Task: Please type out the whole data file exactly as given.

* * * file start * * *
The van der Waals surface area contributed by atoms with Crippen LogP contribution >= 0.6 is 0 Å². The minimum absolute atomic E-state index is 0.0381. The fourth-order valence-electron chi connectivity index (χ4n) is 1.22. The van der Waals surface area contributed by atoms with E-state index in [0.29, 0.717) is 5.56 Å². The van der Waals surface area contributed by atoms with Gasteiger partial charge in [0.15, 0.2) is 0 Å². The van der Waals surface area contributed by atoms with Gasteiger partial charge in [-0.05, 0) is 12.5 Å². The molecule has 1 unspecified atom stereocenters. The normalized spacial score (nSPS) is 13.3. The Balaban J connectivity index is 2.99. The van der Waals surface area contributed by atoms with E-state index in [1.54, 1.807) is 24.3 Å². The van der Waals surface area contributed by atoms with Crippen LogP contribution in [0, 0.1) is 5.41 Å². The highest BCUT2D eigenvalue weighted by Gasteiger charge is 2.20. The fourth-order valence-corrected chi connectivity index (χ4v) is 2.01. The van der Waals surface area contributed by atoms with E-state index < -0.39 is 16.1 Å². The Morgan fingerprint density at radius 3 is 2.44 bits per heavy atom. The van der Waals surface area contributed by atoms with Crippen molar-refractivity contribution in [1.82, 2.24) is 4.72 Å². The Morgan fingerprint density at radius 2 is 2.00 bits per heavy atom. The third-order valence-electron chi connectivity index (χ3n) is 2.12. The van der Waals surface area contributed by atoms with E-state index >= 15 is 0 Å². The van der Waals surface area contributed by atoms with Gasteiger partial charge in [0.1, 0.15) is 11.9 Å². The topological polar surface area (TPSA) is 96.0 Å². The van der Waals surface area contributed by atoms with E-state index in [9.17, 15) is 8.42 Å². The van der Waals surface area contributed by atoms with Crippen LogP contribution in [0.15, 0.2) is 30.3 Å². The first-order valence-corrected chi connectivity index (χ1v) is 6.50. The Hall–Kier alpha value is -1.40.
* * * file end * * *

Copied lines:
The van der Waals surface area contributed by atoms with Crippen LogP contribution >= 0.6 is 0 Å². The minimum absolute atomic E-state index is 0.0381. The fourth-order valence-electron chi connectivity index (χ4n) is 1.22. The van der Waals surface area contributed by atoms with E-state index in [0.29, 0.717) is 5.56 Å². The van der Waals surface area contributed by atoms with Gasteiger partial charge in [0.15, 0.2) is 0 Å². The van der Waals surface area contributed by atoms with Gasteiger partial charge in [-0.05, 0) is 12.5 Å². The molecule has 1 unspecified atom stereocenters. The normalized spacial score (nSPS) is 13.3. The Balaban J connectivity index is 2.99. The van der Waals surface area contributed by atoms with E-state index in [1.54, 1.807) is 24.3 Å². The van der Waals surface area contributed by atoms with Crippen LogP contribution in [0, 0.1) is 5.41 Å². The highest BCUT2D eigenvalue weighted by Gasteiger charge is 2.20. The fourth-order valence-corrected chi connectivity index (χ4v) is 2.01. The van der Waals surface area contributed by atoms with E-state index < -0.39 is 16.1 Å². The Morgan fingerprint density at radius 3 is 2.44 bits per heavy atom. The van der Waals surface area contributed by atoms with Crippen molar-refractivity contribution in [1.82, 2.24) is 4.72 Å². The Morgan fingerprint density at radius 2 is 2.00 bits per heavy atom. The third-order valence-electron chi connectivity index (χ3n) is 2.12. The van der Waals surface area contributed by atoms with E-state index >= 15 is 0 Å². The van der Waals surface area contributed by atoms with Gasteiger partial charge in [0.1, 0.15) is 11.9 Å². The topological polar surface area (TPSA) is 96.0 Å². The van der Waals surface area contributed by atoms with E-state index in [9.17, 15) is 8.42 Å². The van der Waals surface area contributed by atoms with Crippen LogP contribution in [0.15, 0.2) is 30.3 Å². The first-order valence-corrected chi connectivity index (χ1v) is 6.50. The Hall–Kier alpha value is -1.40.